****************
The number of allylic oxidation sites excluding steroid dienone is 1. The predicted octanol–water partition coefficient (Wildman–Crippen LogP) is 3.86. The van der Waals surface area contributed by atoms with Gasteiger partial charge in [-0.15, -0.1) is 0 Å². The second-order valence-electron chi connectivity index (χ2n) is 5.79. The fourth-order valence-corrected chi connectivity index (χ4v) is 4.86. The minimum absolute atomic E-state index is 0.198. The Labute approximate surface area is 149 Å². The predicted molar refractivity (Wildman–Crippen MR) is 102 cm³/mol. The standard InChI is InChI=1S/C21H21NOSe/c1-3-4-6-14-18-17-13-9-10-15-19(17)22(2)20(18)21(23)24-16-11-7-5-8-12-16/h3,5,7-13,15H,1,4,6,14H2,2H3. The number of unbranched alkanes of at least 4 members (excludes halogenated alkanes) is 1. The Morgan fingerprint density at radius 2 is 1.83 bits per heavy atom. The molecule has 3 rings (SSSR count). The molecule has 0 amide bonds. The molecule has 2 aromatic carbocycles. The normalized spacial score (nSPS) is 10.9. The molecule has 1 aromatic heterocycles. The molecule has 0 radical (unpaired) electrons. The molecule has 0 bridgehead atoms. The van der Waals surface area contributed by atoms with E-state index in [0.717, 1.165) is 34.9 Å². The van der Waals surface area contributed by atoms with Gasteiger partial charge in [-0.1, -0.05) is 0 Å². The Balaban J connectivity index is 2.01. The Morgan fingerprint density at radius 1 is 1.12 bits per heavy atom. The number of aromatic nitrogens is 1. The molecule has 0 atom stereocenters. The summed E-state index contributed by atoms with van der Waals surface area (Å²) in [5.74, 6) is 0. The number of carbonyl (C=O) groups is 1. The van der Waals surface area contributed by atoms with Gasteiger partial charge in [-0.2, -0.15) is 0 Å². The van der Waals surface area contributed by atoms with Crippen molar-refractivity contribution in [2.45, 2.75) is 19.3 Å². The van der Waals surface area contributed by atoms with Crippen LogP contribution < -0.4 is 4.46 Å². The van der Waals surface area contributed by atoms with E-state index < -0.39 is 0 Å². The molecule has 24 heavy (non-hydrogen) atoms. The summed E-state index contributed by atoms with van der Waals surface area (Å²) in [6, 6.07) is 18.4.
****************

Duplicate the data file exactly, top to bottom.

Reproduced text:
The number of allylic oxidation sites excluding steroid dienone is 1. The predicted octanol–water partition coefficient (Wildman–Crippen LogP) is 3.86. The van der Waals surface area contributed by atoms with Gasteiger partial charge in [-0.15, -0.1) is 0 Å². The second-order valence-electron chi connectivity index (χ2n) is 5.79. The fourth-order valence-corrected chi connectivity index (χ4v) is 4.86. The minimum absolute atomic E-state index is 0.198. The Labute approximate surface area is 149 Å². The predicted molar refractivity (Wildman–Crippen MR) is 102 cm³/mol. The standard InChI is InChI=1S/C21H21NOSe/c1-3-4-6-14-18-17-13-9-10-15-19(17)22(2)20(18)21(23)24-16-11-7-5-8-12-16/h3,5,7-13,15H,1,4,6,14H2,2H3. The number of unbranched alkanes of at least 4 members (excludes halogenated alkanes) is 1. The Morgan fingerprint density at radius 2 is 1.83 bits per heavy atom. The molecule has 3 rings (SSSR count). The molecule has 0 amide bonds. The molecule has 2 aromatic carbocycles. The normalized spacial score (nSPS) is 10.9. The molecule has 1 aromatic heterocycles. The molecule has 0 radical (unpaired) electrons. The molecule has 0 bridgehead atoms. The van der Waals surface area contributed by atoms with E-state index in [0.717, 1.165) is 34.9 Å². The van der Waals surface area contributed by atoms with Gasteiger partial charge in [-0.1, -0.05) is 0 Å². The Balaban J connectivity index is 2.01. The Morgan fingerprint density at radius 1 is 1.12 bits per heavy atom. The number of aromatic nitrogens is 1. The molecule has 0 atom stereocenters. The summed E-state index contributed by atoms with van der Waals surface area (Å²) in [5.74, 6) is 0. The number of carbonyl (C=O) groups is 1. The van der Waals surface area contributed by atoms with Gasteiger partial charge in [-0.2, -0.15) is 0 Å². The van der Waals surface area contributed by atoms with Crippen molar-refractivity contribution in [2.45, 2.75) is 19.3 Å². The van der Waals surface area contributed by atoms with Crippen LogP contribution < -0.4 is 4.46 Å². The van der Waals surface area contributed by atoms with E-state index < -0.39 is 0 Å². The molecule has 24 heavy (non-hydrogen) atoms. The summed E-state index contributed by atoms with van der Waals surface area (Å²) in [6, 6.07) is 18.4.